McCarthy fight for Speakership looms over lame-duck December
For House Republicans, much of the next five weeks will be overshadowed by House Minority Leader Kevin McCarthy’s (R-Calif.) quest for the Speakership amid opposition from a handful of hard-line right-wing members that threatens to sink his bid.
McCarthy has made moves to boost his conservative credentials in recent weeks as a minority criticizes his leadership. Internal House Republican Conference debates over rules and McCarthy’s management of lame-duck legislative issues could also sway his position with those skeptical of his leadership.
The GOP leader won his party’s nomination for Speaker earlier this month against a long-shot challenge from Rep. Andy Biggs (R-Ariz.), a former chair of the hard-line House Freedom Caucus, in a 188 to 31 vote, with five others voting for neither of the two. But that is just the first step in McCarthy’s quest, and he needs to win majority support on the House floor on Jan. 3 to secure the Speakership.
At least five House GOP members — Reps. Bob Good (Va.), Ralph Norman (S.C.), Matt Rosendale (Mont.), Matt Gaetz (Fla.) and Biggs — explicitly say or strongly indicate they will not vote for McCarthy on the floor. And with Republicans winning a slimmer-than-expected majority of around 222 seats to around 213 Democrats, that puts McCarthy’s Speakership in the danger zone.
McCarthy needs 218 votes on the floor, assuming every House member casts a ballot for a Speaker candidate and there are no absences or “present” votes, though it is possible for a Speaker to be elected with fewer than 218 votes.
If no one wins a majority, the vote will go to another ballot, a scenario that last happened a century ago. The longest Speakership election in history occurred in the 1850s and took 133 ballots over two months.
Allies of the GOP leader maintain optimism that he will secure the Speakership.
“I’m of the opinion that on Jan. 3 we’ll come together as a conference and elect Kevin McCarthy to be Speaker of the House,” Rep. James Comer (R-Ky.), who is likely to chair the House Oversight and Reform Committee next year, said on NBC’s “Meet the Press” on Sunday. “There are certainly five to eight members that have said they’re leaning towards voting no against Kevin McCarthy … but I’m hopeful at the end of the day that we will come together as a conference and elect Kevin.”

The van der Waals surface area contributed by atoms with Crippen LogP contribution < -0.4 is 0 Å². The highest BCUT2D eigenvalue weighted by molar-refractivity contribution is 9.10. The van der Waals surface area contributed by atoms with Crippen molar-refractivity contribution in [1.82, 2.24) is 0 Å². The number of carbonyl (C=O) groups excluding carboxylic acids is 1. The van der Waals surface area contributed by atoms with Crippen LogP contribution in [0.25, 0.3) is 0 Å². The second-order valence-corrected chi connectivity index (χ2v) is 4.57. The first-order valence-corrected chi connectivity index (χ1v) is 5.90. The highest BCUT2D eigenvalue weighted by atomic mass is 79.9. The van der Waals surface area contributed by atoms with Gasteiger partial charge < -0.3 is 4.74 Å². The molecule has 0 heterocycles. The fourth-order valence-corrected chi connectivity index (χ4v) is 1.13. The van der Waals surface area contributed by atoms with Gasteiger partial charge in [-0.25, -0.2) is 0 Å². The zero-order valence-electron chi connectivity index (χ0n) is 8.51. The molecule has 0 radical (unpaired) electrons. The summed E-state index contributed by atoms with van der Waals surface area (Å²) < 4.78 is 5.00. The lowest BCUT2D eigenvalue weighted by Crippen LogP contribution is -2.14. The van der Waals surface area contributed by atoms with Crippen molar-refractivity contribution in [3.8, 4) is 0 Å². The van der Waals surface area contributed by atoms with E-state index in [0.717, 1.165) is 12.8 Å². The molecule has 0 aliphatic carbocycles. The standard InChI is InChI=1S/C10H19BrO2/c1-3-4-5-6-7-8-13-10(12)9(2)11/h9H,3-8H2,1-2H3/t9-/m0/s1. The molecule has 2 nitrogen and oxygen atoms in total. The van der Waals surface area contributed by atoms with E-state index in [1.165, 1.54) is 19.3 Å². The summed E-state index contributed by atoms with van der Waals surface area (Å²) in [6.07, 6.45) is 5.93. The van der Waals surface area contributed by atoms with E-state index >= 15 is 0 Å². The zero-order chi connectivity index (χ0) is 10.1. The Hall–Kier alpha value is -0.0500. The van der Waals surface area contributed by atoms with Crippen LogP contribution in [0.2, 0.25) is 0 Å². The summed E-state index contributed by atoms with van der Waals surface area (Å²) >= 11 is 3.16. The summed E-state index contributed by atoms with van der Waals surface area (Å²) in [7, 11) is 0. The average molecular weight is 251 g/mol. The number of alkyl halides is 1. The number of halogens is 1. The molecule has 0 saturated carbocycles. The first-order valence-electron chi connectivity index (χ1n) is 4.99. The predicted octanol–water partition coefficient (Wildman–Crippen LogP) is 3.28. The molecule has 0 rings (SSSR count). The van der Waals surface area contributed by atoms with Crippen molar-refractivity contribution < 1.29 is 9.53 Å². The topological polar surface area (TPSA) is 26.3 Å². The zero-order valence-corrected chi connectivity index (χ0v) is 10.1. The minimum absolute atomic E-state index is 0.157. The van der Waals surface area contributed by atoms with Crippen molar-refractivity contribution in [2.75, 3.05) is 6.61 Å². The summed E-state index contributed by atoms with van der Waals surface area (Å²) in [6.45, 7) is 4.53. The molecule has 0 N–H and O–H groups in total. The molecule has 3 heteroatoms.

Rep. Brian Fitzpatrick (R-Pa.) on “Fox News Sunday” pointed out a key dynamic in McCarthy’s favor: There is no viable Republican alternative to McCarthy.
“He’s worked hard. He’s accomplished the goal, albeit a slim one, of winning back the House majority, and he deserves it. And I don’t believe there’s anyone else in our conference who could get to 218,” Fitzpatrick said.
But Biggs said on the “Conservative Review” podcast that he thinks the number of “hard noes” on McCarthy could be around 20 GOP members, which would sink his bid. Biggs has also predicted that an alternative consensus candidate will emerge before Jan. 3.
Conservative firebrand Rep. Marjorie Taylor Greene (R-Ga.) has broken with her Freedom Caucus colleagues to become one of McCarthy’s most vocal supporters, warning that moderate Republicans could join Democrats and elect a compromise moderate Speaker. McCarthy skeptics have dismissed that prospect as a red herring.
This week, the House Republican Conference will consider another batch of rules change proposals that includes some requests from the Freedom Caucus. Those include a measure to ban earmarks, which were brought back in this Congress as “community project funding” after a decadelong ban.